Ethics Hero: Democratic National Committee Spokeswoman Mo Elleithee

The public tolerates the news media being such a full-throated shill for the Democratic Party that there is no reason for partisan websites to be outrageous about it. Thus when Talking Points Memo breached not just journalistic principles of fairness and objectivity, but also honesty, it needed to be called out. To its credit, the Democratic National Committee delivered the slap-down to its loyal ally, even though, as usual, the victim of the biased media mugging was a Republican.

TPM published an online account of last week’s contentious debate between CNN anchor Carol Costello and RNC spokesman Sean Spicer over the media’s treatment of Republicans in the wake of rancher Cliven Bundy’s offensive comments about blacks and slavery. Costello’s argument was that it was fair to tar the GOP with Bundy’s ignorant views, since many in the party supported his anti-government actions. Astoundingly, TPM though that it would enhance Costello’s views if its readers thought that Spicer was a skinhead. Thus it doctored a photo, using CNN’s set, showing Spicer like this, after he had shaved his head for charity a while back:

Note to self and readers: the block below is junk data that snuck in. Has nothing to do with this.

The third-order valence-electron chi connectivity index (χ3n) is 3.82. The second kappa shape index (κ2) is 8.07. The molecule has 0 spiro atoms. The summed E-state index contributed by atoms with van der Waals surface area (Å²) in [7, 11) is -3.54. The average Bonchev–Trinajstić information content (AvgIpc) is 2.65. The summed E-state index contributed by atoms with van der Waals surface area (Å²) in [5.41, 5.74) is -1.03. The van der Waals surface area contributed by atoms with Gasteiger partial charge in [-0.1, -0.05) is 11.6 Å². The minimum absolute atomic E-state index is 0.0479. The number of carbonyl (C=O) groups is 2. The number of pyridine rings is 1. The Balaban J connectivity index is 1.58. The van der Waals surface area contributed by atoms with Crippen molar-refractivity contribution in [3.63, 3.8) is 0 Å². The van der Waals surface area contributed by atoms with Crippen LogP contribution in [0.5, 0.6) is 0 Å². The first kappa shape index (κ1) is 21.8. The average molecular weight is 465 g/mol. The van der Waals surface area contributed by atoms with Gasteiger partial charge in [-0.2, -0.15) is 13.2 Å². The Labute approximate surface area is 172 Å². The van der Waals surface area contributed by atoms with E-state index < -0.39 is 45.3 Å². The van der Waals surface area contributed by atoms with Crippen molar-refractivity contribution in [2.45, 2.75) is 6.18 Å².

RNC-Chairman-skinhead

In fact, he had appeared on TV looking this way:

RNC-spokesman-real-head-of-hair

This unethical garbage was even too much for the Democrats to accept, and Spicer’s counterpart in donkeyville, DNC spokeswoman Mo Elleithee, tweeted that the picture was a fake, and the TPM  “uses pic 2 look like white supremist.”